When a Florida church announced last summer that it was planning an "International Burn A Quran Day" to commemorate the Sept. 11 terrorist attacks, the news spread rapidly through the Internet and was picked up by dozens of mainstream media outlets worldwide. Pastor Terry Jones's image and words were suddenly everywhere.
After public outcry and private pressure forced him to back down, Jones is at it again: He held a mock trial for the Islamic holy book and oversaw its burning on March 20, and he is now planning an anti-Islam protest at the Islamic Center of America in Dearborn, Mich., one of the nation's largest mosques, in April.
And yet again, the news media is chomping at the bit.
This is the kind of publicity that most organizations dream about. Public acts of intolerance like this are designed to make a splash, to both incite fear and rally followers to a cause. And the controversy they engender, the acrimony they spark, makes a salacious news story. But is this news? Or should it be?
Burning a Quran -- or any holy book -- is an offense not just to Islam but to our common humanity, and we can hardly turn a blind eye, but this kind of violence is not the story of our society; it is a sideshow. For every one act of hate in the world, there are hundreds, thousands, millions of acts of kindness.
All over the world, through interfaith organizations like the United Religions Initiative (URI), millions of people are overcoming religious divisions in some of the most divisive societies, working side-by-side to end religiously motivated conflict and build peace in their communities. A Better Community 4 All Pakistan, a URI Cooperation Circle, started a school in Lahore slum that teaches Christian and Muslim children side-by-side and instills in them values of respect and tolerance. Another URI member in Israel co-founded the country's first Arab-Jewish Waldorf Kindergarten with the same goal. And a URI group in Barcelona, Spain facilitated a funeral for a prominent Muslim in the local Catholic Church because there was no Muslim worship space large enough.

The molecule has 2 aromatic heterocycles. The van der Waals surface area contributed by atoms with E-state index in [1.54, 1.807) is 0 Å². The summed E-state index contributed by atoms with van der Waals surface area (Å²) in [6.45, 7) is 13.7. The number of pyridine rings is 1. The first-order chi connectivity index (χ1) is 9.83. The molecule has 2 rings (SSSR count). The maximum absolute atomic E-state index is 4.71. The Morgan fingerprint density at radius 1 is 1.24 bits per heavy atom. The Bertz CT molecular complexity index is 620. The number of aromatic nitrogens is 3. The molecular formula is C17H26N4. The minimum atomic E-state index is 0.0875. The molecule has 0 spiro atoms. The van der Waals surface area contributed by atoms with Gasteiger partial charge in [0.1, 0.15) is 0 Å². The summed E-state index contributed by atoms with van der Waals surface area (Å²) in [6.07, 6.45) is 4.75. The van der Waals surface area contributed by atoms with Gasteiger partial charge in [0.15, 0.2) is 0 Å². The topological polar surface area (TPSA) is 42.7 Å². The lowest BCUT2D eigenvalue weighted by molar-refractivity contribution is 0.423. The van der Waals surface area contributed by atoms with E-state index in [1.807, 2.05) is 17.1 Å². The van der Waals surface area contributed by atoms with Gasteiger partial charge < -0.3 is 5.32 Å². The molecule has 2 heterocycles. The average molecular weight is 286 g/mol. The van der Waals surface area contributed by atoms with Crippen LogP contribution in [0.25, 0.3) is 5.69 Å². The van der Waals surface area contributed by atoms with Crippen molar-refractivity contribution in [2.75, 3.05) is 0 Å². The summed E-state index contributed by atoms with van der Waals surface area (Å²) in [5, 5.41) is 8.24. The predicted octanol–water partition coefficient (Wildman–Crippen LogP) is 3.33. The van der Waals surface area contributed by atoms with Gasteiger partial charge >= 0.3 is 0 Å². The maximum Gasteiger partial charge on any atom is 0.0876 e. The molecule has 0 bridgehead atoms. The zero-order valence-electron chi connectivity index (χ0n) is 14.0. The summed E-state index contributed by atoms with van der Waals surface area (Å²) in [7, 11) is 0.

Every day, in ways large and small, ordinary people of all faiths, all cultures, all traditions are working to bridge differences and bring an end to the senseless violence that undermines lives and livelihoods.
Their stories rarely make headlines, yet they reflect who we are as a people so much more accurately than the voices of intolerance at our fringes. If we as a society can find a way to put the good news ahead of the bad, to give stories of hope and courage the kind of frenzied attention we now give stories of anger and despair, we will take the megaphone away from those who would sow division and hatred and allow the quieter chorus of peace and fairness to prevail.